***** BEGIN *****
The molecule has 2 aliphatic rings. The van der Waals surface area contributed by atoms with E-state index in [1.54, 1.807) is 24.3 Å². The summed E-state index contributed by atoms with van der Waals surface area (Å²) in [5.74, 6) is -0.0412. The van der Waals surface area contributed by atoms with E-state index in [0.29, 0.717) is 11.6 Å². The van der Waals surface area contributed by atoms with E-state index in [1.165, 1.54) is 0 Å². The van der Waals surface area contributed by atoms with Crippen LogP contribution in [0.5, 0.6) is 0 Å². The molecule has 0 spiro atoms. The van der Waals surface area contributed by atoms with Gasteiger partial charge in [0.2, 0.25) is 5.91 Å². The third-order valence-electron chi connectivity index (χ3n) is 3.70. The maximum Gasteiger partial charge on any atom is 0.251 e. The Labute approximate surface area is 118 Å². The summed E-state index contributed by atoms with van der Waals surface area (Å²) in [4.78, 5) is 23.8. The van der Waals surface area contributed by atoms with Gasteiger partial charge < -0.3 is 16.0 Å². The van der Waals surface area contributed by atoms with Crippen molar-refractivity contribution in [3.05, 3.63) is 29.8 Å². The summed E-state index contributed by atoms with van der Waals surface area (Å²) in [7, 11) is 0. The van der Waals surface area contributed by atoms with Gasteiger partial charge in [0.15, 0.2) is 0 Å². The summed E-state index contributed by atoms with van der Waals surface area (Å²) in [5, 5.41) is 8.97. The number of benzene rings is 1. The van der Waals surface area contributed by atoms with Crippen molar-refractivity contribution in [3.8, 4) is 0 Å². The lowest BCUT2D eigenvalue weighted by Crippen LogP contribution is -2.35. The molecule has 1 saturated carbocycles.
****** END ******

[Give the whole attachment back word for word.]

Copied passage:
The molecule has 2 aliphatic rings. The van der Waals surface area contributed by atoms with E-state index in [1.54, 1.807) is 24.3 Å². The summed E-state index contributed by atoms with van der Waals surface area (Å²) in [5.74, 6) is -0.0412. The van der Waals surface area contributed by atoms with E-state index in [0.29, 0.717) is 11.6 Å². The van der Waals surface area contributed by atoms with E-state index in [1.165, 1.54) is 0 Å². The van der Waals surface area contributed by atoms with Crippen LogP contribution in [0.5, 0.6) is 0 Å². The molecule has 0 spiro atoms. The van der Waals surface area contributed by atoms with Gasteiger partial charge in [0.2, 0.25) is 5.91 Å². The third-order valence-electron chi connectivity index (χ3n) is 3.70. The maximum Gasteiger partial charge on any atom is 0.251 e. The Labute approximate surface area is 118 Å². The summed E-state index contributed by atoms with van der Waals surface area (Å²) in [4.78, 5) is 23.8. The van der Waals surface area contributed by atoms with Gasteiger partial charge < -0.3 is 16.0 Å². The van der Waals surface area contributed by atoms with Crippen molar-refractivity contribution in [3.05, 3.63) is 29.8 Å². The summed E-state index contributed by atoms with van der Waals surface area (Å²) in [7, 11) is 0. The van der Waals surface area contributed by atoms with Gasteiger partial charge in [0.15, 0.2) is 0 Å². The summed E-state index contributed by atoms with van der Waals surface area (Å²) in [5, 5.41) is 8.97. The number of benzene rings is 1. The van der Waals surface area contributed by atoms with Crippen molar-refractivity contribution in [3.8, 4) is 0 Å². The lowest BCUT2D eigenvalue weighted by Crippen LogP contribution is -2.35. The molecule has 1 saturated carbocycles.